Bahrām Bayzāʼī’s eighth film Musāfirān (Travelers, 1991) is a modern allegory of hope and rebirth drawn from the heart of helplessness. The film is also inspired by elements adopted from Iranian ritualistic passion plays (ta‛zīyah) and mystical ʻālam al-misāl, or what Henry Corbin (1903-1978) coined the “Imaginal World.” Bayzāʼī’s work can hardly be separated from mythology, and his engagement, interest, and expertise in mythology and rituals (as the hypothetical origin of the performing arts) is reflected in almost all of his creative and scholarly works.1See Bahrām Bayzāʼī, Namāyish dar Zhāpun [Theatre in Japan], (Tehran, Rushangarān Publication [1964] 2021); Namāyish dar Īrān [Theatre in Iran], (Tehran: Nashr-i Nivīsandah, 1965); Namāyish dar Chīn [Theatre in China] (Tehran: Rushangarān Publication, [1969] 2003). Of all such tropes, rebirth is the primordial inspiration for the constitution of a significant part of many human mythologies. In Travelers, Bayzāʼī elaborately engages with and appropriates not only myths of Rebirth but also of Death. The result, I argue, is the construction of a contemporary myth of rebirth that the grandmother and her wishful thinking symbolize in a situation darkened by the shadow of death.  

Further, I argue that in Travelers, Bayzāʼī provides a version of a progressive gender politics in contemporary Iran. By using the film’s symbolic and mystical themes, he encourages this progressive gender politics which he has developed in almost all of his films and plays. Bayzāʼī’s treatment of female protagonists with strong, decisive, and independent personalities is evident in films such as Ragbār (Downpour, 1972), Gharībah va mih (The Stranger and the Fog, 1974), Kalāgh (The Crow, 1977), Charīkah-yi Tārā (Ballad of Tara, 1979), Shāyad vaqtī dīgar (Maybe Some Other Time, 1988), Bāshū: gharībah-yi kūchak (Bashu, the Little Stranger, 1989), Sag kushī (Killing Mad Dogs, 2001), Vaqtī hamah khvābīm (When We Are All Asleep, 2009) as well as scripts such as Haqāyiq darbārah-yi Laylā dukhtar-i Idrīs (Facts about Leila, the Daughter of Idris, 1975) and Shab-i samūr (Night of Sable, 1980).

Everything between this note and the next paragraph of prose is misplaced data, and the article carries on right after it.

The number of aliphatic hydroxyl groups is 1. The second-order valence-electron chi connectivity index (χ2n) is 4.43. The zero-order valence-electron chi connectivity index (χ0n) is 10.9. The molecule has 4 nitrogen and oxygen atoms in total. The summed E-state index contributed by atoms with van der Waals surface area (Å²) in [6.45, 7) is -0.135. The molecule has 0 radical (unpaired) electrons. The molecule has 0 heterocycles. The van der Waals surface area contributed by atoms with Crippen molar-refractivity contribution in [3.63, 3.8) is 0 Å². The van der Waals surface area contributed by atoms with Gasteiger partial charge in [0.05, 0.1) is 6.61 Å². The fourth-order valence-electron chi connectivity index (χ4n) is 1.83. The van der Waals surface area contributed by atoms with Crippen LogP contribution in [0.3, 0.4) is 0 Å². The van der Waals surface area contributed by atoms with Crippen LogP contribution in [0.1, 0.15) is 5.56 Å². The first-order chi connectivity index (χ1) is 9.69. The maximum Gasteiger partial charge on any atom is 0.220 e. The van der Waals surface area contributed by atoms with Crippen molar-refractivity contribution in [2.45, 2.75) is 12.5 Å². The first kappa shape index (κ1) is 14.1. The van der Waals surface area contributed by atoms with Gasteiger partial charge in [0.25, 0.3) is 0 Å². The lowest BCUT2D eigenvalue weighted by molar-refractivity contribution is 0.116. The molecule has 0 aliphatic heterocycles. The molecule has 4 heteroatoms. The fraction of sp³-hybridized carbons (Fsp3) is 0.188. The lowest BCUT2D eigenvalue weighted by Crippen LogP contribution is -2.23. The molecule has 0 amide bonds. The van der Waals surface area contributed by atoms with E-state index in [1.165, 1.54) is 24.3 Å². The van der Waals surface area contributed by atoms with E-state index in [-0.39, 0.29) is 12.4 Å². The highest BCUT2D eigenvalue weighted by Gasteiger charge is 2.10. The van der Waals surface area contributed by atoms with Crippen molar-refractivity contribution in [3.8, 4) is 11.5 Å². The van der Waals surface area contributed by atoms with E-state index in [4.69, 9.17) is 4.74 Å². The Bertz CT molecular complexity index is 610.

In Travelers, the celebration of female characters is reflected in the young bride’s joyful presence and the life-affirming insights of the grandmother as an archetypal figure of hope and life. In a film culture in which the hero and savior is usually a male protagonist, it is notable that the main characters of Travelers are two women from two generations: Māhrukh (played by Muzhdah Shamsā’ī) and the grandmother (played by Jamīlah Shaykhī), who generate hope and life against death. The grandmother in particular symbolically addresses matriarchy’s life-saving insights. This theme, in turn, helps Bayzāʼī to structure his film both formally and conceptually.